In Fairfax County we are changing the way our criminal justice and behavioral health systems interact, resulting in better outcomes for individuals and our community. A healthier community is a safer community, and for the Sheriff’s Office, public safety is our mission.
On January 1, 2016, Fairfax County launched Diversion First, which offers alternatives to incarceration for people with a mental illness or developmental disability who come into contact with the criminal justice system for low level offenses. The goal is to intercede whenever possible to provide assessment, treatment or needed supports. We also recognize that people needing diversion may have a co-occurring substance use disorder, which must be addressed.
Diversion First is designed to prevent repeat encounters with the criminal justice system, improve public safety, promote a healthier community and is a more cost-effective and efficient use of public funding. The program’s success is the result of collaboration and commitment among a broad group of stakeholders, including law enforcement; government leaders; judges and magistrates; the public defender and commonwealth’s attorney; and mental health providers, consumers and advocates.
Sheriff Kincaid helped spearhead Diversion First, which has seen much success and will keep moving forward with a continued commitment of human and financial resources. However, not every person will be eligible for diversion based on their criminal charges.
Starting in 2014, well before Diversion First launched, Sheriff Kincaid made several changes in the Adult Detention Center to improve the circumstances for inmates with a mental illness.
- Women are now housed in a mental health unit comparable in style to what men already had before Sheriff Kincaid took office. Women had been housed in very small cells where there were no windows, and the lights were on 24/7. It was loud and harsh. The new unit is a more therapeutic environment, with larger cells that have windows to let in natural light. The cells all face a large day room.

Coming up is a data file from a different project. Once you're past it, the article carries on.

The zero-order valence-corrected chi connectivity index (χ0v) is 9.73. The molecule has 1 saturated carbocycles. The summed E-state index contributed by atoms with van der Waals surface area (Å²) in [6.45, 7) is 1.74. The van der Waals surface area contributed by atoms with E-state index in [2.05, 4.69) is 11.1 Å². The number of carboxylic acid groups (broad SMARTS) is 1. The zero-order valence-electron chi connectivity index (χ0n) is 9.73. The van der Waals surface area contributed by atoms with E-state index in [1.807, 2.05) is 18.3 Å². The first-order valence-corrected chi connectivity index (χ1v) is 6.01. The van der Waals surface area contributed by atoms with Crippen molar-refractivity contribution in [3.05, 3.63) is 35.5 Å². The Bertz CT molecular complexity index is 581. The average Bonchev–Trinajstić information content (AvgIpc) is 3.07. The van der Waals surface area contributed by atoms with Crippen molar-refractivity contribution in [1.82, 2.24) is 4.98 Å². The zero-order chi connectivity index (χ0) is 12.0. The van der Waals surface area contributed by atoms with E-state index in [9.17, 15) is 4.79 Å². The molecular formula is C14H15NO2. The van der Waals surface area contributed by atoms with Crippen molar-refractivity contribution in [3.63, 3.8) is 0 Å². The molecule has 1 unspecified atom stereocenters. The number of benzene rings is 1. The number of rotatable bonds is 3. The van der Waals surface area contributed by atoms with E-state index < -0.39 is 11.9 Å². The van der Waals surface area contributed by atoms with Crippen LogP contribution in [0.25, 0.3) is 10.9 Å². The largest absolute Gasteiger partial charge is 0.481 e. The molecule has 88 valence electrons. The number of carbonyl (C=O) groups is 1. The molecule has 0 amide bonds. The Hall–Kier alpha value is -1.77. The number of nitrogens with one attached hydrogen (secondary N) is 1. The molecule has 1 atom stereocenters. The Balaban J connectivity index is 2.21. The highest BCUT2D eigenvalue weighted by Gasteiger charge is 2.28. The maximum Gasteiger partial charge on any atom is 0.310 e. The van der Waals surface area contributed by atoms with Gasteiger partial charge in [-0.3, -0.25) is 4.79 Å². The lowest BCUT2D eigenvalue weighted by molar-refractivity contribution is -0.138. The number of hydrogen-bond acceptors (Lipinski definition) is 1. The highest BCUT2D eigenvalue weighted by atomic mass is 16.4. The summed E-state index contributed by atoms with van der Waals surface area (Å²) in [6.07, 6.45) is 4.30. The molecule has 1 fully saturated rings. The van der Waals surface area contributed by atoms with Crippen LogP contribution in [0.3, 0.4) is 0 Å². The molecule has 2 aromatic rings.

- The male and female mental health units are located close to our jail-based Community Services Board (CSB) team that provides behavioral health services. The CSB clinicians now flex their time to include evenings, weekends and holidays because a mental health crisis is not limited to traditional business hours.
- Telepsychiatry is available in the ADC so we can remotely access a clinician around the clock for an emergency assessment.
- Sheriff Kincaid also changed the inmate release time for all inmates from 12:01 a.m. to 8 a.m., a time when transportation, shelter, medical care and other community resources are more readily available.
Since mid-2106, the National Alliance on Mental Illness (NAMI) Northern Virginia holds a support group six times per year at the ADC. The group is intended for families of adult children with mental illness who are now in jail or were previously in jail. Crisis Intervention Team (CIT) Sheriff's deputies are available during the meetings to answer questions.
Mental illness will continue to be a challenge for our community at large and our criminal justice system, including the Sheriff’s Office. Change takes time, but we are well on our way to developing solutions that will serve as a model for jurisdictions across our nation.